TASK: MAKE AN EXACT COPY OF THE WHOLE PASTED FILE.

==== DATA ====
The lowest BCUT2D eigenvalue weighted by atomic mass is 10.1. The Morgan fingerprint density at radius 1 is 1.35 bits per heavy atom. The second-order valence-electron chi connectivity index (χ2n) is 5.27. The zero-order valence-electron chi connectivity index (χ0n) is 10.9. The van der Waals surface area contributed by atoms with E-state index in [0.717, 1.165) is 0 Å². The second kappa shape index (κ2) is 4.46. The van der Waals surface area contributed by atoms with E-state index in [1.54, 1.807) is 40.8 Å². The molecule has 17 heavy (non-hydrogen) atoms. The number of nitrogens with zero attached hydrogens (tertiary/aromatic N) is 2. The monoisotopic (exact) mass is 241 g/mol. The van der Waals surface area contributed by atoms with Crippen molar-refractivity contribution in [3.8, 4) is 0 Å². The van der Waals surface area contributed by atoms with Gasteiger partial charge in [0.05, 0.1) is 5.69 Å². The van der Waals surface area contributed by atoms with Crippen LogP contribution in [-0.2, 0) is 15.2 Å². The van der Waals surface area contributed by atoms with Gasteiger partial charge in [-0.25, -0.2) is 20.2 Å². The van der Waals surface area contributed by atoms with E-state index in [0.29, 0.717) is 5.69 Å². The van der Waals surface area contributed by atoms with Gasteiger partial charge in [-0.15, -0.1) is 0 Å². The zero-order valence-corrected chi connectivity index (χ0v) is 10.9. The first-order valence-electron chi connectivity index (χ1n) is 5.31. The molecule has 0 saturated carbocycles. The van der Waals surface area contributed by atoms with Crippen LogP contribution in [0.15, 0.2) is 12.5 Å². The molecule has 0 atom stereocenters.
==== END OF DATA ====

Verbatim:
The lowest BCUT2D eigenvalue weighted by atomic mass is 10.1. The Morgan fingerprint density at radius 1 is 1.35 bits per heavy atom. The second-order valence-electron chi connectivity index (χ2n) is 5.27. The zero-order valence-electron chi connectivity index (χ0n) is 10.9. The van der Waals surface area contributed by atoms with E-state index in [0.717, 1.165) is 0 Å². The second kappa shape index (κ2) is 4.46. The van der Waals surface area contributed by atoms with E-state index in [1.54, 1.807) is 40.8 Å². The molecule has 17 heavy (non-hydrogen) atoms. The number of nitrogens with zero attached hydrogens (tertiary/aromatic N) is 2. The monoisotopic (exact) mass is 241 g/mol. The van der Waals surface area contributed by atoms with Crippen molar-refractivity contribution in [3.8, 4) is 0 Å². The van der Waals surface area contributed by atoms with Gasteiger partial charge in [0.05, 0.1) is 5.69 Å². The van der Waals surface area contributed by atoms with Crippen LogP contribution in [-0.2, 0) is 15.2 Å². The van der Waals surface area contributed by atoms with Gasteiger partial charge in [-0.25, -0.2) is 20.2 Å². The van der Waals surface area contributed by atoms with E-state index in [0.29, 0.717) is 5.69 Å². The van der Waals surface area contributed by atoms with Gasteiger partial charge in [-0.15, -0.1) is 0 Å². The zero-order valence-corrected chi connectivity index (χ0v) is 10.9. The first-order valence-electron chi connectivity index (χ1n) is 5.31. The molecule has 0 saturated carbocycles. The van der Waals surface area contributed by atoms with Crippen LogP contribution in [0.15, 0.2) is 12.5 Å². The molecule has 0 atom stereocenters.